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Learning design
Learning design
Learning design
Learning design
Learning design
Learning design
Learning design
Learning design
Learning design
Learning design
Learning design
Learning design
Learning design
Learning design
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Learning design

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Overview of learning design using IT for language teachers

Overview of learning design using IT for language teachers

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  • The horizontal axis represents the polarisation between theories of language input. Implicit input arises from natural exposure and sub-conscious processing, explicit from teaching and conscious processing. The vertical axis represents the concept of how language input is processed. Nativist implies that language learning is an innate skill, interactionist that language is a specialised form of knowledge that is acquired through interaction with the environment. He adds this observation:   “ Of course polarizations are never absolute and theories as well as individuals place themselves on various stages along the continuum of these axes.” (p22 )
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    • 1. Learning design Embedding online tools in your teaching T.MacKinnon, April 2010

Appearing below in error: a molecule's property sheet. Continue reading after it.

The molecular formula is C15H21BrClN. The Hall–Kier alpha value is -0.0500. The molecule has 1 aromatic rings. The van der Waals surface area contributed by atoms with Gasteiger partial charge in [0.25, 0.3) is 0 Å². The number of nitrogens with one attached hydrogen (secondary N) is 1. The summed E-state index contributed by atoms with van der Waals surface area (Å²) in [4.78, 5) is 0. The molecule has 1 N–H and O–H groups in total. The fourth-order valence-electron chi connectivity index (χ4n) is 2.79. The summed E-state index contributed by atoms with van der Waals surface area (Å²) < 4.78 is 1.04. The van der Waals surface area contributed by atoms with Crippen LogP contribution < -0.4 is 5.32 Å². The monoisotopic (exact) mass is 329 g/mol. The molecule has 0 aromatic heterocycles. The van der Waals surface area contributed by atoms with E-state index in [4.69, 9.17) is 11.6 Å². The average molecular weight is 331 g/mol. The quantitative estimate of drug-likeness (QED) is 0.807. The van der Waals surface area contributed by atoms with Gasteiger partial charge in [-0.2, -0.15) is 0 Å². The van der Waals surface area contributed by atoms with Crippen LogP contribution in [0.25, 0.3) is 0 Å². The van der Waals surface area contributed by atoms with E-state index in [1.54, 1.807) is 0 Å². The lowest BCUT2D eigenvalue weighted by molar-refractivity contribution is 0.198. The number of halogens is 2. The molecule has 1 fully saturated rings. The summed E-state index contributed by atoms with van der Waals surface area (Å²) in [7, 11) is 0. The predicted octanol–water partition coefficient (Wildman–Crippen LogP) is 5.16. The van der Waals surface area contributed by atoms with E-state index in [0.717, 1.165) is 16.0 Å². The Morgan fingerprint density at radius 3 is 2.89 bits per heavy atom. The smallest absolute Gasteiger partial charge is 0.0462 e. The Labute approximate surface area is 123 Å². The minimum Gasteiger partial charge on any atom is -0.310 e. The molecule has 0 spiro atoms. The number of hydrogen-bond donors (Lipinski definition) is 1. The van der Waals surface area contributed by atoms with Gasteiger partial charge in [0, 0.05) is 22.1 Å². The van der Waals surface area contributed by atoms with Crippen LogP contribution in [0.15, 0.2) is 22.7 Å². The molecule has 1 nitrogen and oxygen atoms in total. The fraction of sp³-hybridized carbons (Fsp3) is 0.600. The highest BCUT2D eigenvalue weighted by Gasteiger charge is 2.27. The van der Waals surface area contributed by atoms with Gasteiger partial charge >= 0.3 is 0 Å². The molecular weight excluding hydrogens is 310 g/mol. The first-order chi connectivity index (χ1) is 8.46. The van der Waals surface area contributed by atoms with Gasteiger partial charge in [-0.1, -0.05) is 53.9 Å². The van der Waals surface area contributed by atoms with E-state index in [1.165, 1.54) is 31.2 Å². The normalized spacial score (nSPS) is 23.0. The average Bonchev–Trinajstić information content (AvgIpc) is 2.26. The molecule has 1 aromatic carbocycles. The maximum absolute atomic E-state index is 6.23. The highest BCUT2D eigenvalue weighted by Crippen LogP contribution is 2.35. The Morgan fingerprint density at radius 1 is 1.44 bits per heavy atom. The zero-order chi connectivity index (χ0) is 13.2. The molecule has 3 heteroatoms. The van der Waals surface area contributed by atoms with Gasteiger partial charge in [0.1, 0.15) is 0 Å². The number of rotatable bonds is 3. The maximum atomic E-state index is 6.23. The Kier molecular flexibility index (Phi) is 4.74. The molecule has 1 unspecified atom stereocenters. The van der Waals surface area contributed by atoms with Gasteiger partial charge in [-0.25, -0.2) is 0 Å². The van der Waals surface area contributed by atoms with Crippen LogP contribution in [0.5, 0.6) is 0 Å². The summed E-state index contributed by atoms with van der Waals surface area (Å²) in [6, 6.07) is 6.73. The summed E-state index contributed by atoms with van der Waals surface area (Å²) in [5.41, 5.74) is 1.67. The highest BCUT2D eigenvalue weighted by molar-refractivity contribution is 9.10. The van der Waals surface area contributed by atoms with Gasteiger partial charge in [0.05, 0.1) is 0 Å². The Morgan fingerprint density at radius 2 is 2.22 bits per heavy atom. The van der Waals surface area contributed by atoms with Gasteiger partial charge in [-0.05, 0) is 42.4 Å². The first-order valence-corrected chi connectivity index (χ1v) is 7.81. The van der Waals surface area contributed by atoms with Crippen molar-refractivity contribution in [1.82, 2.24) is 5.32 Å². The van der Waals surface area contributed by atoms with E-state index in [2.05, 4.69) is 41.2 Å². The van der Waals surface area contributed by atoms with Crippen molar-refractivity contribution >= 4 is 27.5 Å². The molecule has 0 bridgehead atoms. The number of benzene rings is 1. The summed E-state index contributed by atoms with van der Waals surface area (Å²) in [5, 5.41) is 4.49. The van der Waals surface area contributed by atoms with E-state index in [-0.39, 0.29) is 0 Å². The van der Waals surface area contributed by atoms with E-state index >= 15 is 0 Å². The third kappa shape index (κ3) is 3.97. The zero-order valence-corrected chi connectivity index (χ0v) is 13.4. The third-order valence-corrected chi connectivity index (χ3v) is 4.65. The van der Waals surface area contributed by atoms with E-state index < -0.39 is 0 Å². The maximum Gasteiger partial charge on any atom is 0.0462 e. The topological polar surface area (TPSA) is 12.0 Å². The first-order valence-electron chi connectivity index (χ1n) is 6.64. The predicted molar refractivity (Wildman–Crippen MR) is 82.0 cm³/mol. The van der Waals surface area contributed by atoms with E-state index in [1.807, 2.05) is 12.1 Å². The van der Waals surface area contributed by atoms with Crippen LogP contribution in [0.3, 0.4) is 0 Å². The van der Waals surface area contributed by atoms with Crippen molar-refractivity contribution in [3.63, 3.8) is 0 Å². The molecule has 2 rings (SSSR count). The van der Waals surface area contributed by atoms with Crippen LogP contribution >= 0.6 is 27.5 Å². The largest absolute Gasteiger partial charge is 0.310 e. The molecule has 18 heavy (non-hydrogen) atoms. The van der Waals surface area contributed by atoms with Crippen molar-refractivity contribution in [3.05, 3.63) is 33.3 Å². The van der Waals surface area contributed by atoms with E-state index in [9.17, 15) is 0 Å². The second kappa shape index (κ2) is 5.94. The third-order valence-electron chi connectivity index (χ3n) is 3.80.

• 2. Big questions <ul><li>What do language teachers do? </li></ul><ul><li>Who are our learners? </li></ul><ul><li>What beliefs do we hold about how learners learn? </li></ul><ul><li>What is our role in the language learning process? </li></ul>T.MacKinnon, April 2010
    • 3. What do we do? CLT: Communicative Language Teaching Presentation Practice Production T.MacKinnon, April 2010
    • 4. Who are our learners? <ul><li>Knowles (1980) proposes Androgogy rather than Pedagogy: </li></ul><ul><li>Adult learners: </li></ul><ul><li>Decide for themselves what is important </li></ul><ul><li>Use experience to validate information </li></ul><ul><li>Expect what they learn to be immediately useful </li></ul><ul><li>Have much experience </li></ul><ul><li>Have significant ability to act as resource to group </li></ul>T.MacKinnon, April 2010
    • 5. What beliefs do we hold about how learners learn? Macaro, 2003 T.MacKinnon, April 2010
    • 6. Where are you? transmission interpretation At the interpretation end, the tutor is concerned to train the learner to become autonomous in language acquisition, more in tune with a constructivist view. At the transmission end of this continuum tutors would have positivist views that learning is achieved through the transmission of objective reality. They would see mastery and internalisation of language structure and form to be the learner’s goal. T.MacKinnon, April 2010 Wright, 1987
    • 7. Digital revolution T.MacKinnon, April 2010
    • 8. Issues affecting technology use <ul><li>Affective factors (Arnold, 1999) </li></ul><ul><li>Tutor expertise (CALL study) </li></ul><ul><li>Lack of engagement (Lurkers!) </li></ul><ul><li>Transfer of control </li></ul><ul><li>Constructivism </li></ul>T.MacKinnon, April 2010